Well, I have live-blogged election nights, WikiLeaks (for six months), MurdochGate and numerous other serious topics, so why not one of the most serious of all (for me, at this moment, if briefly), the approaching and fearsome Hurricane Irene? Man, you’d think that after a month of writing about nuclear issues related to my new Atomic Cover-Up book, that would have been enough doom and gloom for a while. But Mom Nature had other ideas.

I’ll do it here at least until the lights (inevitably) go out, with latest items added at the top with a time stamp (ET). This is meant to be one man’s saga, not a newsy blog with links. For the record: I live just outside a small village right on the Hudson, just a few miles north of New York City. The latest “tracking” of Irene’s path takes the center—I kid you not—directly over my town (see red line above). My home is on a hillside so the river does not threaten us the way it does many friends in the “river towns” below, but we get plenty of water coming down the hill and many tall and old trees overhead promise to do us harm. Also, the ground in the Northeast is already soaking from heavy rains. And the lights often go out here on my hillside even in casual rain and wind events.

So, away we go (but not literally, I hope). As Dylan put it, “Here comes the story of the hurricane…”

* SUNDAY *

11:00 am Okay, the morning report. Up most of night, power still on, no water yet in basement, wind not too bad, sandbagging working. Slept from 4:30 to 7. Up to find still dry, wind not terrible, power on. Hour later water starts appearing in basement and keeps coming as rain continues. Get out the large wet/dry vac, only because power still on. Doesn’t work very well. Wife finds manual revealing we had let the filter in for dry use! Removed, now working well. Rain stopped completely right now, though large band could still swing around on the backside.

About 9 am when weather service announced that NYC got hit with only tropical storm not hurricane, as it had been downgraded just minutes before, a Weather Channel co-host actually said he felt a little let down, as now history would not note that NYC met hurricane.

No trees down that I can see but power out at least three towns in area, so maybe we got lucky (for once). Sigh of relief, although a tree could still knock out power any time. More later if that does not happen.

12:05 am Rain really picking up, wind not too bad twenty miles north of NYC. My son went out to help a friend sandbag. Cat loves all the new obstacles and arrangements downstairs. Jack and Coke on hand. Geraldo covering storm on Fox, and Ray Nagin guesting on MSNBC. What more could you want? See my song selection videos for the storm below.

* SATURDAY *

9:00 The proverbial calm before the storm, at least chore-wise. Finished the sandbagging, but who knows, may have just directed water from most vulnerable spot on side of house to trouble spot #2. Then take out pizza for dinner. Taping up basement windows where water might sneak in. Surround furnace. Get some more stuff off the floor. Charge phone and Kindle. Took a well-deserved break and watched Friday Night Lights with wife. Now back to some final things, but not much to do now but hope. Could be up all night ready to bail. Expect power to go out but if no other wind damage will feel lucky. Flood in house another matter. See you soon, maybe.

5:00 Friend of son helping out, created a few more sandbags out of dirt and garbage bags, now getting some plywood. Already gave him in return a vinyl copy of Bowie’s Ziggy Stardust that he wanted.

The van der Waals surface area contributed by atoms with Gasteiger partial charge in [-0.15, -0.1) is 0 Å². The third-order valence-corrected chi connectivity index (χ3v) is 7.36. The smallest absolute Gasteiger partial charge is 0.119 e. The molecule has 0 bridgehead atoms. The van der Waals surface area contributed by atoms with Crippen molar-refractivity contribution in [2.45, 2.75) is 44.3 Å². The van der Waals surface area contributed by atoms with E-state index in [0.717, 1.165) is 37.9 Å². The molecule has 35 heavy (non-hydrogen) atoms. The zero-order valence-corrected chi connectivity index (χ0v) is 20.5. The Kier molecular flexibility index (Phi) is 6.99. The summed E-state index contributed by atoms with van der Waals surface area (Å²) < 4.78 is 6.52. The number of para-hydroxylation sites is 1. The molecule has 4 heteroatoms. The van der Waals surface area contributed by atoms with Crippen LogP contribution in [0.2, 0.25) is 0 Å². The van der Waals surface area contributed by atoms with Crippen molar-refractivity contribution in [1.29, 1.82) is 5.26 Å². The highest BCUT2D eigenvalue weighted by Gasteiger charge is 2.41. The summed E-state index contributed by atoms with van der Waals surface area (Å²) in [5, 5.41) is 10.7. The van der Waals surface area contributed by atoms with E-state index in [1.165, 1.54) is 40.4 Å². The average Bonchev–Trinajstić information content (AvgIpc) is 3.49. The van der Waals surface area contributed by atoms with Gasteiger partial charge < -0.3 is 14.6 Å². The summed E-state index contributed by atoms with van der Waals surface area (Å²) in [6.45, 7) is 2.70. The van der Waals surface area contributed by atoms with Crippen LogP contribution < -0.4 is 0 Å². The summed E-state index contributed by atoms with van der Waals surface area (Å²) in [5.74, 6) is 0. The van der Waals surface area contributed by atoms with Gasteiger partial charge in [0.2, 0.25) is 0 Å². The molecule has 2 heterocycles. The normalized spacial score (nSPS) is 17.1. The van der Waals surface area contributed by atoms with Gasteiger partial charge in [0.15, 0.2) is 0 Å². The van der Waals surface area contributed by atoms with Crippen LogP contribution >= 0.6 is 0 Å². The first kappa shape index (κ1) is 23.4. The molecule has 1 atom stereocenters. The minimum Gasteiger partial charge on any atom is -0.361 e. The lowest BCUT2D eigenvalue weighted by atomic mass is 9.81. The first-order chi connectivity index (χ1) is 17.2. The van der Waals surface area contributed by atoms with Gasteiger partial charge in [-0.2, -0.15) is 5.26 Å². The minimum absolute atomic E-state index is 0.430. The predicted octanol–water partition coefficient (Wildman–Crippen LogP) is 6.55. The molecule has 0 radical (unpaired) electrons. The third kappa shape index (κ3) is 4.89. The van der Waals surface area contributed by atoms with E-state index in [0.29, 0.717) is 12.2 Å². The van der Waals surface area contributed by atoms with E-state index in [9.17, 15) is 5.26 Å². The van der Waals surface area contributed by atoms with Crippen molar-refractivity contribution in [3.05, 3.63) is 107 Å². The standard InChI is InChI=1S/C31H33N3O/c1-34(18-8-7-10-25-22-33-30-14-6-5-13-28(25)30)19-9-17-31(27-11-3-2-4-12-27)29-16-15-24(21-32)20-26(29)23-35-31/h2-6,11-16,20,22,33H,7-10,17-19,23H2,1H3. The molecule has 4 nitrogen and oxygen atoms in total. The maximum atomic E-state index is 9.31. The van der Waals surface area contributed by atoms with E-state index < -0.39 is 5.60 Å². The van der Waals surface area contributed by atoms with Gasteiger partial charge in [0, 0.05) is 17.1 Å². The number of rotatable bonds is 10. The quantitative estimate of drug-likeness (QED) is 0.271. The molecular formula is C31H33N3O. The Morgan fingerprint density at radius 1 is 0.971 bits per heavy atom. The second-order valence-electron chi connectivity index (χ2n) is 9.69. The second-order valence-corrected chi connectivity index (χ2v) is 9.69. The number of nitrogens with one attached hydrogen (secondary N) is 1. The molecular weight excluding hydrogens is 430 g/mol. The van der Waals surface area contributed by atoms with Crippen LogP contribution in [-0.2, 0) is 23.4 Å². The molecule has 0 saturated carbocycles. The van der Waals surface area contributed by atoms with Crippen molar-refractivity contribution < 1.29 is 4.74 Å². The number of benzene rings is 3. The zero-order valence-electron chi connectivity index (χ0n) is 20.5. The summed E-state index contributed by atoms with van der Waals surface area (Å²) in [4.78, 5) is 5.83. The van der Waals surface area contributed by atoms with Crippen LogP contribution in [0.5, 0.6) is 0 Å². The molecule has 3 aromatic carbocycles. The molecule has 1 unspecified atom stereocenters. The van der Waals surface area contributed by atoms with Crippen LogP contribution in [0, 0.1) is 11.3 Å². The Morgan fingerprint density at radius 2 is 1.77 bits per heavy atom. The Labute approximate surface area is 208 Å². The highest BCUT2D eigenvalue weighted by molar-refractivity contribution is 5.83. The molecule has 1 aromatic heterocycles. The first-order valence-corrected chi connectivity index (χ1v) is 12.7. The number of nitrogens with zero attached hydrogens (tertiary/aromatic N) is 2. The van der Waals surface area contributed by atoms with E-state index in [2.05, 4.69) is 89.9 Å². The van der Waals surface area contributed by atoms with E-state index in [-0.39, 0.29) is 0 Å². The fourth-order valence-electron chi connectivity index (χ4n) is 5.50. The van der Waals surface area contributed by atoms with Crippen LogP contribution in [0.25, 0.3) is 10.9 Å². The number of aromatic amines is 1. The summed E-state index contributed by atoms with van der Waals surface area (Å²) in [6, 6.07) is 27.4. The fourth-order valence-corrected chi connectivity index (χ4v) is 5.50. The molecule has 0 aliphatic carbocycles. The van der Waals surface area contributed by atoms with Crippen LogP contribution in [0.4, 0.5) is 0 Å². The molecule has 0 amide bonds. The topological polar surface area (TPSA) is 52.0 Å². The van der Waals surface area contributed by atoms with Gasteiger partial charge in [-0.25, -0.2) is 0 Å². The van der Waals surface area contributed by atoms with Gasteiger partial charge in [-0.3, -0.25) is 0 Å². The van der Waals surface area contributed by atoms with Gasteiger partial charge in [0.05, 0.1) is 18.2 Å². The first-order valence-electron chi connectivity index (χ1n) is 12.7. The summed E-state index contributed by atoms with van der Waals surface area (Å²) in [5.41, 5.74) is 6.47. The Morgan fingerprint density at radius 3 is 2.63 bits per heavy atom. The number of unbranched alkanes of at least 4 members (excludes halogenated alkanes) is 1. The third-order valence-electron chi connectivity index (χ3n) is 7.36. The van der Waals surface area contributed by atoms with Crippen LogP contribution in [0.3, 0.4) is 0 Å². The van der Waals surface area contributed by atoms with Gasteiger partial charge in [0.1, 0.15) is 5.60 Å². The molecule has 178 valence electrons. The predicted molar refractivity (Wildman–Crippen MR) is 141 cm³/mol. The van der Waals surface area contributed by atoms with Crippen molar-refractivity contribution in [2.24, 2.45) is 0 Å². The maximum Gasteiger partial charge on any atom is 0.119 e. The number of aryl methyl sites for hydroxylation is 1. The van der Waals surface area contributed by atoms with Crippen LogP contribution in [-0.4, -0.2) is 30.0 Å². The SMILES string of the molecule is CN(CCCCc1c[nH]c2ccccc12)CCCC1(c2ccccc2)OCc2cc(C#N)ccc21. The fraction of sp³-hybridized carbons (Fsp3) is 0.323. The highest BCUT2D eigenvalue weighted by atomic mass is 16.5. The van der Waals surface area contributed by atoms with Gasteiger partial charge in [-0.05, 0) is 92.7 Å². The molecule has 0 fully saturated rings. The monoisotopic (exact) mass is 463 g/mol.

Lost track of latest projected path of storm—had hoped it would veer strongly east or west. Not liikely.

3:05 Just back from a quick trip for more sandbags (they had sand but no bags), a bottle of red wine, couple big packs of paper towels (for cleanup, though pathethic). Surprised that Home Depot parking lot not filled but inside discovered why: old guy at door greeted everyone with “no batteries, no generators, no sand, no bags,” etc. etc.) Did score a plastic window guard for basement window and couple pieces of plexiglass to cover those windows. Home for the home stretch….

1:00 And now the greatest storm music ever, the “storm” section of Beethoven’s Pastoral symphony, from 1808 but decades ahead of its time.

12:50 Moved stuff off deck. Started putting stuff around the furnace to maybe protect it. Getting things off the floor in my office. Wifve made final trip to market and score the last flashlight in the country at a convenience store. Ordered a book for Kindle. Net sandbagging one side of house.

12:30 Obama at FEMA hdqtrs now. Bush, at start of Katrina, still playing air guitar in California.

11:20 Ha, fun line from Twitterer @agoodcuppa, observing that what I am doing is “Me, Myself and Irene.” Carrey on!

11:15 Wife calls around, still no flashlights to be had at half a dozen nearby stories includings giants Home Depot, BJs, Lowe’s. TV last night showed people waiting for hours for promised shipment of generators. Well, at least this time I have remembered to grind coffee beans, so I not suffer the way I did last time we lost power for five days.

11:10 For apt musical picks see below, more to come.

11:00 Sorry for late start! Fitful night sleep and then overslept—surely last time for awhile. Awoke to the expected scenes of CNN and Weather Channel reporters hip deep in water and battered by winds revealing “it looks bad here.” No kidding. The bad news: 11 am update has the hurricane remaining one all the way to New England, not weakening to tropical storm as some predicted. So I better get moving. Sand bags await.

12:27 am To close it out for tonight, this tweet from Andy Borowitz: “ ‘Prepare for the worst,’ President Obama said, adding, ‘I’m talking about Rick Perry.’ ” As for me, it’ll be Sandbagging Saturday.

FRIDAY

11:10 Final musical pick for the night, “Good Night Irene,” a massive hit (thirteen weeks at #1) for Pete Seeger and the Weavers, with a testimonial for the author, the great Leadbelly.

11:05 Watching Weather Channel when the 11 pm “advisory” comes out. First, the good news (for me): new likely track for storm shifts a bit to the east of me, (and NYC), now a bit out on Long Island, so possibly less wind. The bad news: the left side of storm produces the most rain and we will get pounded.